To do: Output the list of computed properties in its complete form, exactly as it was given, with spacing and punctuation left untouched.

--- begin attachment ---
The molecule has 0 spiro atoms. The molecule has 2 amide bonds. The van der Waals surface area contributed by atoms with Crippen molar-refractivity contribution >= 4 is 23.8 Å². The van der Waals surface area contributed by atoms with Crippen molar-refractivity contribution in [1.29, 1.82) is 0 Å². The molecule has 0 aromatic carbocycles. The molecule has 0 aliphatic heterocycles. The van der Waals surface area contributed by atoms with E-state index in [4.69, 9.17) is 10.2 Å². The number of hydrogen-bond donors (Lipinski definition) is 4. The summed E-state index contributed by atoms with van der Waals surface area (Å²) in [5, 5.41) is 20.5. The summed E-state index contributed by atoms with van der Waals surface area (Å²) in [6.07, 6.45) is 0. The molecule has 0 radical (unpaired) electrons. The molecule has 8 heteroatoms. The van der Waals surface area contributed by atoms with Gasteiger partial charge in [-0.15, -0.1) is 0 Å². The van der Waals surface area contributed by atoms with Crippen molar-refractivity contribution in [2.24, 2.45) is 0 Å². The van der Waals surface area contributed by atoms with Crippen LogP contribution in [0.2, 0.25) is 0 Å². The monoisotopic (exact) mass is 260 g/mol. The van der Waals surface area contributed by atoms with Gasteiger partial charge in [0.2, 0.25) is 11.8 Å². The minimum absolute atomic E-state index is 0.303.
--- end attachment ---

The molecule has 0 spiro atoms. The molecule has 2 amide bonds. The van der Waals surface area contributed by atoms with Crippen molar-refractivity contribution >= 4 is 23.8 Å². The van der Waals surface area contributed by atoms with Crippen molar-refractivity contribution in [1.29, 1.82) is 0 Å². The molecule has 0 aromatic carbocycles. The molecule has 0 aliphatic heterocycles. The van der Waals surface area contributed by atoms with E-state index in [4.69, 9.17) is 10.2 Å². The number of hydrogen-bond donors (Lipinski definition) is 4. The summed E-state index contributed by atoms with van der Waals surface area (Å²) in [5, 5.41) is 20.5. The summed E-state index contributed by atoms with van der Waals surface area (Å²) in [6.07, 6.45) is 0. The molecule has 0 radical (unpaired) electrons. The molecule has 8 heteroatoms. The van der Waals surface area contributed by atoms with Gasteiger partial charge in [-0.15, -0.1) is 0 Å². The van der Waals surface area contributed by atoms with Crippen molar-refractivity contribution in [2.24, 2.45) is 0 Å². The van der Waals surface area contributed by atoms with Crippen LogP contribution in [0.2, 0.25) is 0 Å². The monoisotopic (exact) mass is 260 g/mol. The van der Waals surface area contributed by atoms with Gasteiger partial charge in [0.2, 0.25) is 11.8 Å². The minimum absolute atomic E-state index is 0.303.